overlapping range queries for more efficient queries.
Query objects now have
__hash__ methods allowing them to be used as
The API of the highlight module has changed slightly. Most of the functions
in the module have been converted to classes. However, most old code should
still work. The
NullFragmeter is now called
WholeFragmenter, but the
old name is still available as an alias.
Fixed MultiPool so it won’t fill up the temp directory with job files.
Fixed a bug where Phrase query objects did not use their boost factor.
Fixed a bug where a fieldname after an open parenthesis wasn’t parsed
correctly. The change alters the semantics of certain parsing “corner cases”
whoosh.writing.BatchWriter class is now called
whoosh.writing.BufferedWriter. It is similar to the old
class but allows you to search and update the buffered documents as well as the
documents that have been flushed to disk:
writer = writing.BufferedWriter(myindex) # You can update (replace) documents in RAM without having to commit them # to disk writer.add_document(path="/a", text="Hi there") writer.update_document(path="/a", text="Hello there") # Search committed and uncommited documents by getting a searcher from the # writer instead of the index searcher = writer.searcher()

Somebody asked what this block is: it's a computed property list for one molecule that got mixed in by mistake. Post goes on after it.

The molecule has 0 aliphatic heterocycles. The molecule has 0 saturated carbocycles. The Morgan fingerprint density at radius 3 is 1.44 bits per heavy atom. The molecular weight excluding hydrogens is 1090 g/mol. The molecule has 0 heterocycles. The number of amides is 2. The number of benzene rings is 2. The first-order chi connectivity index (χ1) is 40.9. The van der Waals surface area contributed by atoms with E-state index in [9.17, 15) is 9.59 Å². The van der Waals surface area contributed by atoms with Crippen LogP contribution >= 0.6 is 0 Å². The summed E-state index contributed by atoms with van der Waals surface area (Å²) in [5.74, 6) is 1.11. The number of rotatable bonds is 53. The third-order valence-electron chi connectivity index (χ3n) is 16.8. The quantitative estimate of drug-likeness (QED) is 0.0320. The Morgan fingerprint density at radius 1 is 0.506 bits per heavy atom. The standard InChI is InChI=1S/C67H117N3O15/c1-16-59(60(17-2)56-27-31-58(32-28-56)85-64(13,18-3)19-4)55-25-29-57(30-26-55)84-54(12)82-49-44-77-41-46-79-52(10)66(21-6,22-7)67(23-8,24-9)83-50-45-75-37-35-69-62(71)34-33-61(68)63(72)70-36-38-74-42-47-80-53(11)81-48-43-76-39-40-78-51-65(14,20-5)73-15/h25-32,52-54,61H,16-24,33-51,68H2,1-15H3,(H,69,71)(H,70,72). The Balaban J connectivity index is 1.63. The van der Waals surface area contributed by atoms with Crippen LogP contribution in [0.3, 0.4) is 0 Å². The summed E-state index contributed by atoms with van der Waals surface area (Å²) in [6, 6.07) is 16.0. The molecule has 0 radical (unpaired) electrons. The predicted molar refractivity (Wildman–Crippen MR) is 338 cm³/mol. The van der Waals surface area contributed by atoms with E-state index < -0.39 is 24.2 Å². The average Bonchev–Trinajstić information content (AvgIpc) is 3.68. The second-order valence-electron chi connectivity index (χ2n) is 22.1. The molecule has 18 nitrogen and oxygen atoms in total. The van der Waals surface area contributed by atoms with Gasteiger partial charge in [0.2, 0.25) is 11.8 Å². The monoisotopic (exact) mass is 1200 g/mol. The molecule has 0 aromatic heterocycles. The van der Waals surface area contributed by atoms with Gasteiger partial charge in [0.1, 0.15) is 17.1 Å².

(BatchWriter is still available as an alias for backwards compatibility.)
whoosh.qparser.QueryParser initialization method now requires a
schema as the second argument. Previously the default was to create a
QueryParser without a schema, which was confusing:
qp = qparser.QueryParser("content", myindex.schema)
whoosh.searching.Searcher.search() method now takes a
keyword. If you search with
scored=False, the results will be in “natural”
order (the order the documents were added to the index). This is useful when
you don’t need scored results but want the convenience of the Results object.
whoosh.qparser.GtLtPlugin parser plugin to allow greater
than/less as an alternative syntax for ranges:
count:>100 tag:<=zebra date:>='29 march 2001'
Added the ability to define schemas declaratively, similar to Django models:
from whoosh import index from whoosh.fields import SchemaClass, ID, KEYWORD, STORED, TEXT class MySchema(SchemaClass): uuid = ID(stored=True, unique=True) path = STORED tags = KEYWORD(stored=True) content = TEXT index.create_in("indexdir", MySchema)
Whoosh 1.6.2: Added
whoosh.searching.TermTrackingCollector which tracks
which part of the query matched which documents in the final results.
Replaced the unbounded cache in
whoosh.analysis.StemFilter with a